I recently watched a video of John Piper, Tim Keller, and another guy who were talking about aging (all are now over 60 years of age) and plans they were making to pass their ministries to the next generation. Piper mentioned that his wife Noel had described aging as “A series of losses”.
When I first heard that description I at first balked, but upon reflection realized that I whole heartedly agree. At almost 66 years I know from experience some of those losses. Today I helped to unload a pallet of concrete mix (80 lb bags) onto a trailer at the hardware store where I work part-time. I was disappointed at how quickly I ran out of steam! After about 20 bags in 98 degree weather, I was temporarily exhausted. Yesterday I mowed two lawns and again was very tired after only two and a half hours.
As I mentioned in a recent post, my mind runs ahead of my body. I have all sorts of “want to” but my body often says “an’t happening”. I recently thought about a project I want to start and was all excited about getting on with it and suddenly my body said “Nap time Royce!” and so it was nap time.
The losses aging people have are both physical and mental and I believe one way to better cope with those losses is to just be honest about them. I have to work within the confines of my capabilities, however limited. That being said, I can still work circles around people many years my junior who are not motivated or are simply lazy. But, I can’t multitask as I once did when I ran a busy department for a car dealership and managed 30 employees. My memory is limited, my hearing is waning, and my patience is less available, to put it kindly.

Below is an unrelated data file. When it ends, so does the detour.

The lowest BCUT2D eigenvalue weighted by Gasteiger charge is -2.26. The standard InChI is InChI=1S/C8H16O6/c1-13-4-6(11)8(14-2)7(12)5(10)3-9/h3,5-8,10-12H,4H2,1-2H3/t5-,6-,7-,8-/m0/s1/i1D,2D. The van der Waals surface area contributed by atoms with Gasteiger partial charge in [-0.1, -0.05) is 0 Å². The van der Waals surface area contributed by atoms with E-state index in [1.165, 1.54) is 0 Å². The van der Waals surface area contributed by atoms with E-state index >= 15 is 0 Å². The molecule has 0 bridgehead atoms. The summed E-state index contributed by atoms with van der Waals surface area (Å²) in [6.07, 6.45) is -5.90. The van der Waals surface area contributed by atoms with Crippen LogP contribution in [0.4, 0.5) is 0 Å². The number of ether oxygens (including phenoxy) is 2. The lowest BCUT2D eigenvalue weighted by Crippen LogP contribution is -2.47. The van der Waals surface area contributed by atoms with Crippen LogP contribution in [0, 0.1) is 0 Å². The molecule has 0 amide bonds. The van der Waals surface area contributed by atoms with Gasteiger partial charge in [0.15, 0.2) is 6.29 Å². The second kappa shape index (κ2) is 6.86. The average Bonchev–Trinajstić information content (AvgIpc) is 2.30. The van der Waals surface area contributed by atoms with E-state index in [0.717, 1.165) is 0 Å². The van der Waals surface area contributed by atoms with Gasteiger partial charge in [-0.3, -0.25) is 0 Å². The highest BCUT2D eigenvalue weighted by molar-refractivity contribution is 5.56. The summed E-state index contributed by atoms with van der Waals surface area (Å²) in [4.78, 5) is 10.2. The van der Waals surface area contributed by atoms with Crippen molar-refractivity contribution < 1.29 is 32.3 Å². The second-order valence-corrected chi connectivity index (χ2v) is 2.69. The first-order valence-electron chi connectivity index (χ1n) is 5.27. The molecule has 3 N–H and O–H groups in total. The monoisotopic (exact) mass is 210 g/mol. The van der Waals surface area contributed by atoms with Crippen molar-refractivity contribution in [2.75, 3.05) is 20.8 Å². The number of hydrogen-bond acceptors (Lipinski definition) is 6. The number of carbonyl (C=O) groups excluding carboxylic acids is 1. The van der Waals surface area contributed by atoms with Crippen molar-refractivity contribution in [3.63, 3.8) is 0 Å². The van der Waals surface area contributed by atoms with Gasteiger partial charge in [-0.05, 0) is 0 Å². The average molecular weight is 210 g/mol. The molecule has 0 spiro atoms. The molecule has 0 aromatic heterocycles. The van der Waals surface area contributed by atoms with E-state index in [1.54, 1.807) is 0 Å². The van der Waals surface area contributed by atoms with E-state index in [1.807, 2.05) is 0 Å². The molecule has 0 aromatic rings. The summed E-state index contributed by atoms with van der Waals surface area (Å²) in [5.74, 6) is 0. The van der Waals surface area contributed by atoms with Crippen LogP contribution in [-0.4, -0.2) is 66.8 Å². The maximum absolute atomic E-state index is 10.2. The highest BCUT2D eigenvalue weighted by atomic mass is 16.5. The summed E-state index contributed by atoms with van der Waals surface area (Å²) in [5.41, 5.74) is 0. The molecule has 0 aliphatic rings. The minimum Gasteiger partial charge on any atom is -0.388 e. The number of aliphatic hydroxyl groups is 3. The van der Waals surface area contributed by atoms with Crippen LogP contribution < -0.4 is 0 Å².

Thankfully, we seasoned citizens have much to offer. Experience isn’t taught in universities or seminaries and wisdom it seems is mostly reserved for the people who have already made most of the mistakes humans are capable of. Don’t write a person off because they are chronologically challenged. I know and have known men who were very useful in their 80’s in their given professions. I know women who are as sharp as they get into their 90’s.
Growing older gracefully, and grace-filled is my goal. I can’t do as much but what I can do I can do well. We are often the brunt of cruel jokes and sometimes remarks meant to be innocent humor are not that to the older person who hears them. So respect me/us as we continue to rack up the losses until we gain the ultimate good, the face to face forever with our God and Savior Jesus Christ.
Some losses I can’t control. And, some things I refuse to lose. I plan to exit (if cognitive) with love for others, with dignity, with honor, with loyalty, with faith, with pride, and with friendships and relationships that I cherish, most of which will outlast time.
Well said my young friend, well said.
Your article is a tender and sweet reminder of the too often overlooked valuable contributions of our seniors. It reminded me of my dad. Thanks for this. I like your blog very much!